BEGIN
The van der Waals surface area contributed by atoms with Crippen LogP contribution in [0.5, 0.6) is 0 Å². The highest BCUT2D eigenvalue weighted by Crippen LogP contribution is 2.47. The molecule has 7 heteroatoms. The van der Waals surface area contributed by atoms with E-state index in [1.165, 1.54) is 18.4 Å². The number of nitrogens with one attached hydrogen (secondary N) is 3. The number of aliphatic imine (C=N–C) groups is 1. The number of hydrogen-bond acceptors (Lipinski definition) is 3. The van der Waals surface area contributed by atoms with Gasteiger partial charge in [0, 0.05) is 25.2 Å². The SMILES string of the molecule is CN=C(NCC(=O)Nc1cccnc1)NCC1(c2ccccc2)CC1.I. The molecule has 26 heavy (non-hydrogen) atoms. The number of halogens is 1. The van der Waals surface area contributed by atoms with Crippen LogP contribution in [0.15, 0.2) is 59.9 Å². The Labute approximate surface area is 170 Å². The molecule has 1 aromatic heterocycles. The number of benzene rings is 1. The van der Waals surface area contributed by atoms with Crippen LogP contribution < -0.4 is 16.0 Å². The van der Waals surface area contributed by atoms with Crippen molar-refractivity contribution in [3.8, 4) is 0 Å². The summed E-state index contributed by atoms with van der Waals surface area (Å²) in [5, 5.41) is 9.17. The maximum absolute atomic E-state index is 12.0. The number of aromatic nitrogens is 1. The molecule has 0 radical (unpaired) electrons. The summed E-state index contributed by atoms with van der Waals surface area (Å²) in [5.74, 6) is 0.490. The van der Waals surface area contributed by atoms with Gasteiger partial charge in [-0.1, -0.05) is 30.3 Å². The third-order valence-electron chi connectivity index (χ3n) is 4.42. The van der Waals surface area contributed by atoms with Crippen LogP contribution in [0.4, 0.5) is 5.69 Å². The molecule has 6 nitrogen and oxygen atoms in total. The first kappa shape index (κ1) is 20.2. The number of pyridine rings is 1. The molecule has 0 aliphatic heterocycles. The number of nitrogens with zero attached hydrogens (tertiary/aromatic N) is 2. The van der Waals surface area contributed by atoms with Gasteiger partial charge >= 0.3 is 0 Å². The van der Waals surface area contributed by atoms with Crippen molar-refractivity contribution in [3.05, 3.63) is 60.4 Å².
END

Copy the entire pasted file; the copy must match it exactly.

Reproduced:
The van der Waals surface area contributed by atoms with Crippen LogP contribution in [0.5, 0.6) is 0 Å². The highest BCUT2D eigenvalue weighted by Crippen LogP contribution is 2.47. The molecule has 7 heteroatoms. The van der Waals surface area contributed by atoms with E-state index in [1.165, 1.54) is 18.4 Å². The number of nitrogens with one attached hydrogen (secondary N) is 3. The number of aliphatic imine (C=N–C) groups is 1. The number of hydrogen-bond acceptors (Lipinski definition) is 3. The van der Waals surface area contributed by atoms with Gasteiger partial charge in [0, 0.05) is 25.2 Å². The SMILES string of the molecule is CN=C(NCC(=O)Nc1cccnc1)NCC1(c2ccccc2)CC1.I. The molecule has 26 heavy (non-hydrogen) atoms. The number of halogens is 1. The van der Waals surface area contributed by atoms with Crippen LogP contribution in [0.15, 0.2) is 59.9 Å². The Labute approximate surface area is 170 Å². The molecule has 1 aromatic heterocycles. The number of benzene rings is 1. The van der Waals surface area contributed by atoms with Crippen LogP contribution < -0.4 is 16.0 Å². The van der Waals surface area contributed by atoms with Crippen molar-refractivity contribution in [3.8, 4) is 0 Å². The summed E-state index contributed by atoms with van der Waals surface area (Å²) in [5, 5.41) is 9.17. The maximum absolute atomic E-state index is 12.0. The number of aromatic nitrogens is 1. The molecule has 0 radical (unpaired) electrons. The summed E-state index contributed by atoms with van der Waals surface area (Å²) in [5.74, 6) is 0.490. The van der Waals surface area contributed by atoms with Gasteiger partial charge in [-0.1, -0.05) is 30.3 Å². The third-order valence-electron chi connectivity index (χ3n) is 4.42. The van der Waals surface area contributed by atoms with Crippen LogP contribution in [0.4, 0.5) is 5.69 Å². The molecule has 6 nitrogen and oxygen atoms in total. The first kappa shape index (κ1) is 20.2. The number of pyridine rings is 1. The molecule has 0 aliphatic heterocycles. The number of nitrogens with zero attached hydrogens (tertiary/aromatic N) is 2. The van der Waals surface area contributed by atoms with Gasteiger partial charge >= 0.3 is 0 Å². The van der Waals surface area contributed by atoms with Crippen molar-refractivity contribution in [3.05, 3.63) is 60.4 Å².